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Psychiatric Practice and Managed Care APA Office of Healthcare Systemsand Financing
Know the Law On Fee Splitting
Psychiatric News
Volume 41 Number 21 page 19-19

Fee splitting occurs when a patient is referred by one doctor to another in return for a portion of the fee that the referral doctor receives for treating the patient. Both the AMA and APA consider this practice unethical for a number of reasons; primary among them is that fee splitting undermines patient trust. A patient should be able to rely on his or her physician to make referrals based only on the skill and quality of the physician to which the patient is being referred. Moreover, fee splitting puts a physician at risk for running afoul of federal and state antikickback laws.

Sometimes experienced physicians offer referrals to new physicians with strings attached that might be construed as fee splitting. For instance, a physician may be told that he or she can see patients using an office in the referring physician's facility, but must pay a percentage of the fees received to cover the overhead.

While there is nothing wrong with paying for the use of office space, the cost should not be a percentage of the patient's charges; instead, it should be a flat fee based on what is reasonable and customary for renting such space in that location.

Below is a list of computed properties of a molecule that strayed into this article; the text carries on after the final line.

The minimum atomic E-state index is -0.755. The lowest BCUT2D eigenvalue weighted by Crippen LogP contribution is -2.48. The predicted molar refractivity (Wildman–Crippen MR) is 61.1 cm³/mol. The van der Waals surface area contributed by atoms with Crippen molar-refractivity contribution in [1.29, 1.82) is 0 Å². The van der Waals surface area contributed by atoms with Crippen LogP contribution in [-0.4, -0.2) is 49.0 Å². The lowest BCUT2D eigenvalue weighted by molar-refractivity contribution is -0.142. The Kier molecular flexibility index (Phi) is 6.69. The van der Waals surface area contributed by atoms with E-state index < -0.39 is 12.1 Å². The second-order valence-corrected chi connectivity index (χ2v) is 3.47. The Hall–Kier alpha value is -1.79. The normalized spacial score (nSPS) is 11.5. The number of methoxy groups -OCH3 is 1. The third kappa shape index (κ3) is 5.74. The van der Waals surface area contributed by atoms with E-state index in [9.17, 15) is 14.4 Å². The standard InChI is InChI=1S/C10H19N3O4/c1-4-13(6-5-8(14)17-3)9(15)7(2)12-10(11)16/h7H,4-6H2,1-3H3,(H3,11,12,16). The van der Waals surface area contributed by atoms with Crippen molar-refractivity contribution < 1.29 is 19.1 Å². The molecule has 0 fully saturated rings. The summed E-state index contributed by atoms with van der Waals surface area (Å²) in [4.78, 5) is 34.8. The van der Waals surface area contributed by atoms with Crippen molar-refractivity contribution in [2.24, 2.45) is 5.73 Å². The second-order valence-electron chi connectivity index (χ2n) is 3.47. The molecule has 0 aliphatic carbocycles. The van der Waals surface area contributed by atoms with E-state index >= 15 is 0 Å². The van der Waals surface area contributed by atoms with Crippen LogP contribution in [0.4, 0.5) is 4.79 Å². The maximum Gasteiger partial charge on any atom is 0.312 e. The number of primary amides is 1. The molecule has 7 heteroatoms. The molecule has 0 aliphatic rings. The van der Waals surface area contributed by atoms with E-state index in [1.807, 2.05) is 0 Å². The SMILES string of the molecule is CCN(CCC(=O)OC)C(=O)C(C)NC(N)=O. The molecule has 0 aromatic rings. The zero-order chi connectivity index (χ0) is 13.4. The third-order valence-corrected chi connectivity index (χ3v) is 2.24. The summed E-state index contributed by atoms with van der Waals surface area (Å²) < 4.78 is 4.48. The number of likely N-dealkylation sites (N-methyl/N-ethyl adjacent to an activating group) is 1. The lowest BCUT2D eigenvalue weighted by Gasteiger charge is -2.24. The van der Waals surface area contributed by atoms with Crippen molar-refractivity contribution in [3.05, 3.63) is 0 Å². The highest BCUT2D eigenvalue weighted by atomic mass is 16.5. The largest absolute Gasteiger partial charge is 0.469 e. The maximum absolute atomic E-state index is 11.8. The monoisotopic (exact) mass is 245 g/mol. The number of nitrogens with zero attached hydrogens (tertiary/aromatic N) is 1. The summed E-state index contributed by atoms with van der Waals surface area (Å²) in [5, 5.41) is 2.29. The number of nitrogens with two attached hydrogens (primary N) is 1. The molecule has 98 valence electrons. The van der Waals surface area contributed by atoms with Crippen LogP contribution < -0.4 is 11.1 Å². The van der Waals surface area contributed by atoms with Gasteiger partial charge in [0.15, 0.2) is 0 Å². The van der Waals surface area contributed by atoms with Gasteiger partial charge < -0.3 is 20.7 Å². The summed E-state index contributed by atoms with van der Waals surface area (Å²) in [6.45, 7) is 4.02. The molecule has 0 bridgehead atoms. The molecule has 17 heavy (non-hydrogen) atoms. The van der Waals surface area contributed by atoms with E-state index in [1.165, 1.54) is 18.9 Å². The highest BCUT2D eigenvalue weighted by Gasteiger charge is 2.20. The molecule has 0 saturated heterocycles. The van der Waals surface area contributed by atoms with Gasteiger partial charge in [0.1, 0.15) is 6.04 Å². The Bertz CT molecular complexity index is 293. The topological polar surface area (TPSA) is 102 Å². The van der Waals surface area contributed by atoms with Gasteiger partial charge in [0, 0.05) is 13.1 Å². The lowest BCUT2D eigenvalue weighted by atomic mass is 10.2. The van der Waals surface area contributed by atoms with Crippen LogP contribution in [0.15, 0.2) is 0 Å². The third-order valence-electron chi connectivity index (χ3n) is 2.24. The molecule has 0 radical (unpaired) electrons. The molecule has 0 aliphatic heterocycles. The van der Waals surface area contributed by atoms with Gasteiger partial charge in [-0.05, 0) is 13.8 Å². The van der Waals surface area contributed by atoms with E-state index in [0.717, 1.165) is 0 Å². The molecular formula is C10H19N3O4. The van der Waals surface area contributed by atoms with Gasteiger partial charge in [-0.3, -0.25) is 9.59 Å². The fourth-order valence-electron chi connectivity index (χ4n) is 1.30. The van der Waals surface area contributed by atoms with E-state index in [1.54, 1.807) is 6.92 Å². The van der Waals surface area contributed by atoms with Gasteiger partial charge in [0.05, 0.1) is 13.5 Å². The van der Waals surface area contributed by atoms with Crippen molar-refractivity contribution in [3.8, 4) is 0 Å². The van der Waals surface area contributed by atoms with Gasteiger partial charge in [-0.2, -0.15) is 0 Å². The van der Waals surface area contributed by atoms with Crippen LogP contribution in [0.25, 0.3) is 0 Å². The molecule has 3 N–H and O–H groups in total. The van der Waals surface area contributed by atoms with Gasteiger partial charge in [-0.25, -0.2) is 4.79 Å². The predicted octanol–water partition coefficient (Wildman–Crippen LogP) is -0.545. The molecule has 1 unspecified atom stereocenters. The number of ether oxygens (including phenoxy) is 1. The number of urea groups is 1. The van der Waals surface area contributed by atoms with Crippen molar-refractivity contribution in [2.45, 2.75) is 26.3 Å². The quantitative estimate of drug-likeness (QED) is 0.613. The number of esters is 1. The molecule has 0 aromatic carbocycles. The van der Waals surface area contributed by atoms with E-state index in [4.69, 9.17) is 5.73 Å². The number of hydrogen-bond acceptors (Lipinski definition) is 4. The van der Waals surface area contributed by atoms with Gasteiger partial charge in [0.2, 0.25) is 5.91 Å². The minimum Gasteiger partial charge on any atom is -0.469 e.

In one case that came to the attention of APA's Managed Care Help Line, the referring physician stipulated that the new practitioner had to use his billing service for the referrals. This practice is acceptable, provided the fee charged by the billing service is reasonable and customary. Within a group practice, members of the group can decide how fees will be allocated, and this does not constitute fee splitting.

Fee splitting is a complex legal issue governed by both federal and state laws. As a general rule, if it looks like fee splitting, don't do it. If you have specific questions about whether a business arrangement you would like to accept constitutes fee splitting, you should consult a lawyer familiar with the laws in your state before making any agreements. ▪

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